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Friday, March 14, 2008

U.S. Government Bashes Kremlin on Human Rights

The U.S. State Department has issued yet another blistering annual report on human rights condemning Russian barbarism. Predictably, since the Kremlin can't deny the truth of these allegations, it tries to create a smokescreen by attacking the critic, just like they used to do in the good old USSR. Basically, the Kremlin is saying, it doesn't matter how many Russians are brutalized as long as Americans are also being brutalized. It doesn't matter if Russia destroys herself, as long as America does too. Is that sick or what?

Here's just an excerpt of the long document:

There were numerous reports of government and societal human rights problems and abuses during the year. Security forces reportedly engaged in killings, torture, abuse, violence, and other brutal or humiliating treatment, often with impunity. Hazing in the armed forces resulted in severe injuries and deaths. Prison conditions were harsh and frequently life threatening; law enforcement was often corrupt; and the executive branch allegedly exerted influence over judicial decisions in some high‑profile cases. The government's human rights record remained poor in the North Caucasus, where the government in Chechnya forcibly reined in the Islamist insurgency that replaced the separatist insurgency in Chechnya as the main source of conflict. Government security forces were allegedly involved in unlawful killings, politically motivated abductions, and disappearances in Chechnya, Ingushetiya and elsewhere in the North Caucasus. Disappearances and kidnappings in Chechnya declined, as Chechen President Ramzan Kadyrov established authoritarian and repressive control over the republic, and federal forces withdrew. Federal and local security forces continued to act with impunity, especially in targeting families of suspected insurgents, and there were allegations that Kadyrov's private militia engaged in kidnapping and torture. In the neighboring republics of Ingushetiya and Dagestan, there was an increase in violence and abuses committed by security forces.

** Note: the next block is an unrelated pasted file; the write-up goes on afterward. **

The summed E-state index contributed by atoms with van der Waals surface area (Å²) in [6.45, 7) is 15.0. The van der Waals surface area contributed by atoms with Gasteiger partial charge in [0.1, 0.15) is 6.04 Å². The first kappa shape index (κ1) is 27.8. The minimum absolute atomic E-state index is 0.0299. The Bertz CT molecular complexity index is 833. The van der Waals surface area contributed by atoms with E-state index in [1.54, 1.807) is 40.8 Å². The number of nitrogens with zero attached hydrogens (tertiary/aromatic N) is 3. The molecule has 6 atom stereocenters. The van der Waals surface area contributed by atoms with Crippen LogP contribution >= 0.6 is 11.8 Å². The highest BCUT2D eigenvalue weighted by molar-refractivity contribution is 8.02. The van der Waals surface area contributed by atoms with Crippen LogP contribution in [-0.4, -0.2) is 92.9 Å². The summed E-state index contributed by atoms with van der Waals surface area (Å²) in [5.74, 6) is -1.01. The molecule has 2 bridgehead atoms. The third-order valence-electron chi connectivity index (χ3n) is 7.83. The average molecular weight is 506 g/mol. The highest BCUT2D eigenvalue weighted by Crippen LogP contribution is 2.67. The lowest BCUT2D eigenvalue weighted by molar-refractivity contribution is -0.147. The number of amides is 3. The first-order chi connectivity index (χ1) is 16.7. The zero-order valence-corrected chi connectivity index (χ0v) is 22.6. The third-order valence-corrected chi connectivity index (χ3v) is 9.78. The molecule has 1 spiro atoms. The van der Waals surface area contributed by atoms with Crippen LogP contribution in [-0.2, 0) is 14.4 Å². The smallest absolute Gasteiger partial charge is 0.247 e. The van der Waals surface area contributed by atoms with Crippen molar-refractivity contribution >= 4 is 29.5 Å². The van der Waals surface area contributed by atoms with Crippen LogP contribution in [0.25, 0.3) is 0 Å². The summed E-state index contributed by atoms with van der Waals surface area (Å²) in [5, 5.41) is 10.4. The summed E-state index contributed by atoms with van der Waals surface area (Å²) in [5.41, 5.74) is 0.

Government pressure continued to weaken freedom of expression and media independence, particularly of the major television networks. Unresolved killings of journalists remained a problem. The government restricted media freedom through direct ownership of media outlets, influencing the owners of major outlets, and harassing and intimidating journalists into practicing self-censorship. Local governments tried to limit freedom of assembly, and police sometimes used violence to prevent groups from engaging in peaceful protest. The government used the law on extremism to limit freedom of expression and association. Government restrictions on religious groups were a problem in some regions. There were incidents of discrimination, harassment, and violence against religious and ethnic minorities. There were some incidents of anti-Semitism.

Continuing centralization of power in the executive branch, a compliant State Duma, corruption and selectivity in enforcement of the law, media restrictions, and harassment of some NGOs eroded the government's accountability to its citizens. The government restricted opposition political parties' ability to participate in the political process. The December elections to the State Duma were marked by problems during the campaign period and on election day, which included abuse of administrative resources, media bias in favor of United Russia and President Putin, harassment of opposition parties, lack of equal opportunity for opposition in registering and conducting campaigns, and ballot fraud. The government restricted the activities of some nongovernmental organizations (NGOs), through selective application of the NGO and other laws, tax auditing, and regulations that increased the administrative burden. Authorities exhibited hostility toward, and sometimes harassed, NGOs involved in human rights monitoring. Violence against women and children and trafficking in persons were problems. Instances of forced labor were also reported. Domestic violence was widespread, and the government reported that approximately 14,000 women were killed in such violence during the year. There was widespread governmental and societal discrimination as well as racially motivated attacks against ethnic minorities and dark-skinned immigrants. There was a steady rise this year in xenophobic, racial, and ethnic attacks and hate crimes, particularly by skinheads, nationalists, and right-wing extremists.

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